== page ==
Elsewhere, Dong soaks whole sequences in neon pinks and garish reflected blues, which throb with particular sleaze under B6’s clanging, dramatic score, accented with some offbeat soundtrack choices — an impromptu outdoor line dance happens to the strains of of Boney M’s “Rasputin,” for example. There’s room, too, for semi-surreal interludes, like a wander through a zoo, again under cover of night, where elephants blink in alarm at the intrusion and a tiger gazes impassively at a murder. At one point Zhou, who takes quite a few beatings and bullets over the film’s runtime, pioneers a self-bandaging technique that makes him look like a Cirque du Soleil aerial artist, wrapping himself in gauze rather than silk. At another, the ubiquitous transparent umbrella is gorily reinvented as a peculiarly cinematic lethal weapon.

All this happens under Zhang Yang’s sound design, so precise that it often conveys narrative all by itself. An aural bridge of a motorbike’s distinctive drone, a sort of sonic fingerprint, lets us know Zhou is about to make a fateful encounter with Liu. Elsewhere, the sound withholds: In what seems a direct reference to the airstrip scene in “North by Northwest,” a train passing overhead renders Liu’s murmured plan of action inaudible, placing the audience even further on the back foot.

Though the seamy locales give an almost palpable sense of life on the margins of solvency, legality and morality in modern China, it would be overstating to claim any great thematic weight here, and this will perhaps disappoint fans of Diao’s earlier, stranger, more hybrid work. In the moment, however, it is exhilarating to witness this symphonic choreography that seems less like it was mapped onto its locations, and more like it came from within. It may refer inescapably to genre classics from elsewhere, but “The Wild Goose Lake” is like an organic feature of the Chinese cinematic landscape, as though it pooled onto the screen in all its oily, murky glory, having welled up from deep inside the ground. Suddenly, China feels like the noirest place on Earth.

Film Review: 'The Wild Goose Lake'

Reviewed at Cannes Film Festival (competing), May 18, 2019.  Running time: 113 MIN. (Original title: "Nan Fang Che Zhan De Ju Hui")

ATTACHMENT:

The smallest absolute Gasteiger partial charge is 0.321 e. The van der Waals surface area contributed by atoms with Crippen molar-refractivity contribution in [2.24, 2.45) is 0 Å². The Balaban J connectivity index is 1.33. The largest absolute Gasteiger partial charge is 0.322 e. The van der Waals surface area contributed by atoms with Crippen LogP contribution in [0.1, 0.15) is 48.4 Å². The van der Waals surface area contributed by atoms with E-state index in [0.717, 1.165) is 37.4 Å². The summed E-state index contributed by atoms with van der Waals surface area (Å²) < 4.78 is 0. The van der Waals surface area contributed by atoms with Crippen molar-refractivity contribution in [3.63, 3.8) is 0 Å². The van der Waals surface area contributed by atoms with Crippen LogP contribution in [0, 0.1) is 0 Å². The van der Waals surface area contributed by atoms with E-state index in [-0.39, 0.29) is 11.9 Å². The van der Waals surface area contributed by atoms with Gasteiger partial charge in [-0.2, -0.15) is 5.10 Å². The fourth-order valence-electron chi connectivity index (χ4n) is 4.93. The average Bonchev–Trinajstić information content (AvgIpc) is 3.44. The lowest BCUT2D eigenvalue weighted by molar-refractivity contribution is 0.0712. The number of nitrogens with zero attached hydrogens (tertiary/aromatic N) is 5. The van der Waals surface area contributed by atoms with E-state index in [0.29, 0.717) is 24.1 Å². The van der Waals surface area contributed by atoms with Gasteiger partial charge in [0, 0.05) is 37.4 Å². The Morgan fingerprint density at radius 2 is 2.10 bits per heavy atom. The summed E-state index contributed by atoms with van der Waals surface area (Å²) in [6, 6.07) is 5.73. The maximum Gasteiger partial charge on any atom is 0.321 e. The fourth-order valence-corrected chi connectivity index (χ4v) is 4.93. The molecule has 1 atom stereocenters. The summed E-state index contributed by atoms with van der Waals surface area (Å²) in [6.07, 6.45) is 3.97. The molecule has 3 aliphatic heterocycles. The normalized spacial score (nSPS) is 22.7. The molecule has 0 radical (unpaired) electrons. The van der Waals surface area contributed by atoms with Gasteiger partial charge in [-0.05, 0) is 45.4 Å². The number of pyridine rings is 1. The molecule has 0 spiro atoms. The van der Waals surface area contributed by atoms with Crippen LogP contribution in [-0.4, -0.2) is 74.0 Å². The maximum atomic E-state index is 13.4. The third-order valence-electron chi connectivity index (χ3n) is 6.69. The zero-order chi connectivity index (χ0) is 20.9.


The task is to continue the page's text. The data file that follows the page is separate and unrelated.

Production: (China-France) A He Li Chen Guang International Culture Media Co., Green Ray Films production in co-production with Memento Films, Arte France in association with Omnijoi Media Corporation, Tencent Pictures, Maisong Entertainment Investment. (International sales: Memento, Paris). Producers: Li Li, Shen Yang. Co-producer: Alexandre Mallet-Guy.

Crew: Director, screenplay: Diao Yinan. Camera (color, widescreen): Dong Jinsong. Editors: Kong Jinlei, Matthieu Laclau. Music: B6.

With: Hu Ge, Gwei Lun Mei Liao Fan, Wan Qian, Qi Dao, Huang Jue, Zeng Meihuizi, Zhang Yicong, Chen Yongzhong. (Mandarin dialogue)

More Film

  • Dan Scanlon (L) and US producer

    Berlin: Director Dan Scanlon Discusses Pixar’s 'Onward,' and His Michigan Inspiration

    Pixar’s “Onward” saw its world premiere at the Berlin International Film Festival, and the film’s director, Dan Scanlon, and producer, Kori Rae, talked to the press at the festival about the film, which follows brother elves on a magical quest to reconnect with their late father. Tom Holland and Chris Pratt voice the brothers who [...]

  • Johnny Depp arrives for the 'Minamata'

    Johnny Depp on 'Power of the Small' at Launch of 'Minamata' at Berlin Film Festival

    Johnny Depp arrived at the Berlin Film Festival Friday to support the film “Minamata,” in which he plays celebrated war photographer W. Eugene Smith. In the film, based on real events, Smith is pitted against a powerful corporation responsible for poisoning with mercury the people of Minamata in Japan in 1971. Directed by Andrew Levitas, [...]

  • "Last Film Show"

    Berlin: Orange Studio Launches 'The Last Film Show,' 'Old Fashioned, 'Love Song For Tough Guys' (EXCLUSIVE)

    Under the new leadership of industry veteran Kristina Zimmermann, Orange Studio, the film/TV division of the French telco group Orange, is launching three new projects at Berlin’s European Film Market: “Last Film Show,” “Old Fashioned” and “Love Song for Tough Guys.” Directed by Pan Nalin (“Samsara”), “Last Film Show” follows Samay, a 9-year-old boy living [...]

  • Bootlegger

    Best Friend Forever Acquires Cannes' Cinefondation Prizewinning 'Bootlegger' (EXCLUSIVE)

    Brussels-based company Best Friend Forever has acquired international sales rights to Caroline Monnet’s feature debut “Bootlegger” which won best screenplay at Cannes’ Cinefondation in 2017. A well-known contemporary artist, Monnet has shed light on Indigenous identity and has debunked stereotypes through her works, which have been shown at the Whitney Biennial in New York, Palais [...]

  • Greed

    'Greed': Film Review

    I’ve got this friend who makes his own clothes. Not the generic kind cut from dowdy prairie-dress patterns, but chic, design-it-yourself garments that look better than most anything you’d find on a ready-to-wear rack. I figure he’s the only person I know who’s not guilty of contributing to the kind of sweatshop misery writer-director Michael [...]

More From Our Brands

Access exclusive content